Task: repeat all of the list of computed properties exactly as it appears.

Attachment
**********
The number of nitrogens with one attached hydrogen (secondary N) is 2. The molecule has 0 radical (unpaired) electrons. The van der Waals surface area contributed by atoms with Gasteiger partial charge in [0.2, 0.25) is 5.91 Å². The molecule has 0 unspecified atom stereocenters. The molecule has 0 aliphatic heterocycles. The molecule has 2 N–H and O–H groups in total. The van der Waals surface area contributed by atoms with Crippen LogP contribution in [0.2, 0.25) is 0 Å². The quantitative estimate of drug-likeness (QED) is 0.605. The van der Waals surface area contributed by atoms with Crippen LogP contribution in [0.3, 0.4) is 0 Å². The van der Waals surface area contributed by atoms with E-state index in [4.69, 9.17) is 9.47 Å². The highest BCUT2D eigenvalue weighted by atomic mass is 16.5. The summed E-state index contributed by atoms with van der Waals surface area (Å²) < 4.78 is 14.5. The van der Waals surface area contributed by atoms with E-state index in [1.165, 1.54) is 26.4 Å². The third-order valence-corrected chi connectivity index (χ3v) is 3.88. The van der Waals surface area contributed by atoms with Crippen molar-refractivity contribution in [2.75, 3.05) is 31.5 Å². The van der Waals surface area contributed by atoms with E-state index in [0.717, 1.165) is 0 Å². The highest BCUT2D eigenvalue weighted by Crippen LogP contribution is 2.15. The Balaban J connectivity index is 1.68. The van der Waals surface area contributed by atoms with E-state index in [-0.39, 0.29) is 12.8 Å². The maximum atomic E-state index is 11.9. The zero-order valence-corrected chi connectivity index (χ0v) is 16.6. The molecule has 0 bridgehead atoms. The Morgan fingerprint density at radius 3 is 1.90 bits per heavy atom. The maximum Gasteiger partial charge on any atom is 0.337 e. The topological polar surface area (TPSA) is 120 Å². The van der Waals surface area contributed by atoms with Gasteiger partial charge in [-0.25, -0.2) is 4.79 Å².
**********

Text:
The number of nitrogens with one attached hydrogen (secondary N) is 2. The molecule has 0 radical (unpaired) electrons. The van der Waals surface area contributed by atoms with Gasteiger partial charge in [0.2, 0.25) is 5.91 Å². The molecule has 0 unspecified atom stereocenters. The molecule has 0 aliphatic heterocycles. The molecule has 2 N–H and O–H groups in total. The van der Waals surface area contributed by atoms with Crippen LogP contribution in [0.2, 0.25) is 0 Å². The quantitative estimate of drug-likeness (QED) is 0.605. The van der Waals surface area contributed by atoms with Crippen LogP contribution in [0.3, 0.4) is 0 Å². The van der Waals surface area contributed by atoms with E-state index in [4.69, 9.17) is 9.47 Å². The highest BCUT2D eigenvalue weighted by atomic mass is 16.5. The summed E-state index contributed by atoms with van der Waals surface area (Å²) < 4.78 is 14.5. The van der Waals surface area contributed by atoms with E-state index in [1.165, 1.54) is 26.4 Å². The third-order valence-corrected chi connectivity index (χ3v) is 3.88. The van der Waals surface area contributed by atoms with Crippen molar-refractivity contribution in [2.75, 3.05) is 31.5 Å². The van der Waals surface area contributed by atoms with E-state index in [0.717, 1.165) is 0 Å². The highest BCUT2D eigenvalue weighted by Crippen LogP contribution is 2.15. The Balaban J connectivity index is 1.68. The van der Waals surface area contributed by atoms with E-state index in [-0.39, 0.29) is 12.8 Å². The maximum atomic E-state index is 11.9. The zero-order valence-corrected chi connectivity index (χ0v) is 16.6. The molecule has 0 bridgehead atoms. The Morgan fingerprint density at radius 3 is 1.90 bits per heavy atom. The maximum Gasteiger partial charge on any atom is 0.337 e. The topological polar surface area (TPSA) is 120 Å². The van der Waals surface area contributed by atoms with Gasteiger partial charge in [-0.25, -0.2) is 4.79 Å².